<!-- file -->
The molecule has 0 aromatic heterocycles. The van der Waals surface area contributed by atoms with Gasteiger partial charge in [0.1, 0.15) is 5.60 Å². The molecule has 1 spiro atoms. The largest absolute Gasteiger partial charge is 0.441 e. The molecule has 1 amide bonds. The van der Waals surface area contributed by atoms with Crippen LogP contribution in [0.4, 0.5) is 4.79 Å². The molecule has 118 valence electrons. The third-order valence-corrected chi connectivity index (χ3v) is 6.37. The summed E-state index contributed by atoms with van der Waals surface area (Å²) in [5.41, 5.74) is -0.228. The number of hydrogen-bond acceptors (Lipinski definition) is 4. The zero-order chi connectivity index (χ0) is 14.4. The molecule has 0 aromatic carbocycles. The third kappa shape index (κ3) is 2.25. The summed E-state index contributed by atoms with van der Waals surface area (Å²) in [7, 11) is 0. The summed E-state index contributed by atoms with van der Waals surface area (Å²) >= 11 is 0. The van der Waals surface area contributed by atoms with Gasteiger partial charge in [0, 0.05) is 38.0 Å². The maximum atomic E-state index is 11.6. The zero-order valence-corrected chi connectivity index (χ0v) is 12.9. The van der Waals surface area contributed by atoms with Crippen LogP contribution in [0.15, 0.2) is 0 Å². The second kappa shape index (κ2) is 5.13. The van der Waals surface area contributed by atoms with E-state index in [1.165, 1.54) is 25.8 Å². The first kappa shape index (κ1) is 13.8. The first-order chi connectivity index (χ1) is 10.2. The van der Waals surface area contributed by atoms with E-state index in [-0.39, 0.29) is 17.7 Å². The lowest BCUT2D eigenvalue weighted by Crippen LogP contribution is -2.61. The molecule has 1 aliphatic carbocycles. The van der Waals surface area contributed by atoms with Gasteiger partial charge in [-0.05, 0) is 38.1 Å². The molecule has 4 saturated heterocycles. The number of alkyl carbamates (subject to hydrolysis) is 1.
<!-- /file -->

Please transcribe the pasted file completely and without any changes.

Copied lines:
The molecule has 0 aromatic heterocycles. The van der Waals surface area contributed by atoms with Gasteiger partial charge in [0.1, 0.15) is 5.60 Å². The molecule has 1 spiro atoms. The largest absolute Gasteiger partial charge is 0.441 e. The molecule has 1 amide bonds. The van der Waals surface area contributed by atoms with Crippen LogP contribution in [0.4, 0.5) is 4.79 Å². The molecule has 118 valence electrons. The third-order valence-corrected chi connectivity index (χ3v) is 6.37. The summed E-state index contributed by atoms with van der Waals surface area (Å²) in [5.41, 5.74) is -0.228. The number of hydrogen-bond acceptors (Lipinski definition) is 4. The zero-order chi connectivity index (χ0) is 14.4. The molecule has 0 aromatic carbocycles. The third kappa shape index (κ3) is 2.25. The summed E-state index contributed by atoms with van der Waals surface area (Å²) in [7, 11) is 0. The summed E-state index contributed by atoms with van der Waals surface area (Å²) >= 11 is 0. The van der Waals surface area contributed by atoms with Gasteiger partial charge in [0, 0.05) is 38.0 Å². The maximum atomic E-state index is 11.6. The zero-order valence-corrected chi connectivity index (χ0v) is 12.9. The van der Waals surface area contributed by atoms with Crippen LogP contribution in [0.15, 0.2) is 0 Å². The second kappa shape index (κ2) is 5.13. The van der Waals surface area contributed by atoms with E-state index in [1.165, 1.54) is 25.8 Å². The first kappa shape index (κ1) is 13.8. The first-order chi connectivity index (χ1) is 10.2. The van der Waals surface area contributed by atoms with E-state index in [-0.39, 0.29) is 17.7 Å². The lowest BCUT2D eigenvalue weighted by Crippen LogP contribution is -2.61. The molecule has 1 aliphatic carbocycles. The van der Waals surface area contributed by atoms with Gasteiger partial charge in [-0.05, 0) is 38.1 Å². The molecule has 4 saturated heterocycles. The number of alkyl carbamates (subject to hydrolysis) is 1.